The start of each year is a great time to reflect on the past year and to set new intentions for the next, and of course it’s the most popular time to make resolutions. Oftentimes, these resolutions are health-related and typically involve making drastic changes to our food and nutrition habits.
Did you or any of your employees set a new year’s resolution related to nutrition? It’s not uncommon to hear broad statements such as “I’m trying to eat better” or even more specific terms such as “keto diet” or “Whole30” floating around the workplace in January. But now that we’re almost done with February, are you still hearing the same buzz around healthier eating habits? How many of us are still working toward those ambitious goals we set for ourselves on January 1st?
It’s estimated that only 10% of new year’s resolutions are achieved every year. There are many reasons why we might fail to keep our resolutions, especially when they relate to nutrition. Some culprits might include:
- Focusing too much on the overall goal, and not on the steps it will take to achieve the goal. Instead of making a resolution to “eat a healthier diet,” set small, achievable goals. For example, aim to eat five servings of fruits and vegetables each day.
- Setting resolutions that are too ambitious. Diets that set hard-and-fast rules around certain foods and food groups tend to be difficult to follow and easy to give up on. Avoid extreme diets to create long-term habits and results.
- Not planning for when the going gets tough. The new year can be a motivating time, and we tend to prioritize our goals when we feel like we should be making healthy changes. These get harder to follow as our normal daily life resumes. Try to anticipate the challenges you’ll face when working toward your goals and think through solutions ahead of time. For instance, have a go-to healthy meal at a local restaurant for when you don’t have time to pack a healthy lunch.
If your employees have a goal of making improvements to their health through nutrition, there are many ways a workplace can support these intentions year-round.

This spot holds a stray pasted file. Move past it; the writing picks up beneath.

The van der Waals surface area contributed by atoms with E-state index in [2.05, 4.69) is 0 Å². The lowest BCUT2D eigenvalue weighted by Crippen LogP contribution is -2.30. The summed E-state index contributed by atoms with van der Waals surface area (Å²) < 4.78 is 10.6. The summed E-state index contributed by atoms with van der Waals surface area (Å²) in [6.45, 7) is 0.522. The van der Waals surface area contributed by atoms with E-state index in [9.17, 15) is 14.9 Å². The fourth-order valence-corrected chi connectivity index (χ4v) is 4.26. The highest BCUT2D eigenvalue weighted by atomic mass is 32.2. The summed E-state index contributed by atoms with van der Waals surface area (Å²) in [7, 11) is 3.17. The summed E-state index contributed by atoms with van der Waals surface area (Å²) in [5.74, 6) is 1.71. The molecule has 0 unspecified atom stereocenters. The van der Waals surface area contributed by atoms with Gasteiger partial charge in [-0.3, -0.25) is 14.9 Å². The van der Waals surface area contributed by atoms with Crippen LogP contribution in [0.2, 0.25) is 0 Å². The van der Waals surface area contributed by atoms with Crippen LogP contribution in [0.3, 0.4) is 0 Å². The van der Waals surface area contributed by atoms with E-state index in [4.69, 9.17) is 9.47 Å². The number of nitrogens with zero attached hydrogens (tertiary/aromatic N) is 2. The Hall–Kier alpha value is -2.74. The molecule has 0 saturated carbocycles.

As a company, you can support ongoing efforts by:
- Making healthy snacks and drinks available in your company kitchen. Make the healthy choice the easy choice by offering fresh fruit, mixed nuts, yogurt or other healthy options.
- Choosing healthier options for lunches. If pizza and fast food are staples at company lunches, try ordering healthier options for employees. Look for salads and healthy sandwich and wrap options. Try to include fruit and vegetables, as well as whole grain and lean protein options (chicken, tuna, turkey, etc.). Local Mediterranean restaurants are a good place to start, as well as restaurants and catering services that offer “build your own” salads, sandwiches, or bowls.
- Organizing nutrition-related company wellness challenges. While a walking challenge may be one of the more popular workplace wellness activities, nutrition-related challenges are gaining traction. When designing a nutrition challenge, remember to task your employees with small, achievable and sustainable actions. For example, challenge employees to drink six to eight glasses of water each day for a 30-day period.
Keep in mind that although it can help to capitalize on the hype of the start of a new year, it’s important to help employees create sustainable habits that they can maintain year-round. Think about the culture of your workplace and the ways that you can support your employees’ nutrition goals on a day-to-day basis. To learn more, contact our wellness team.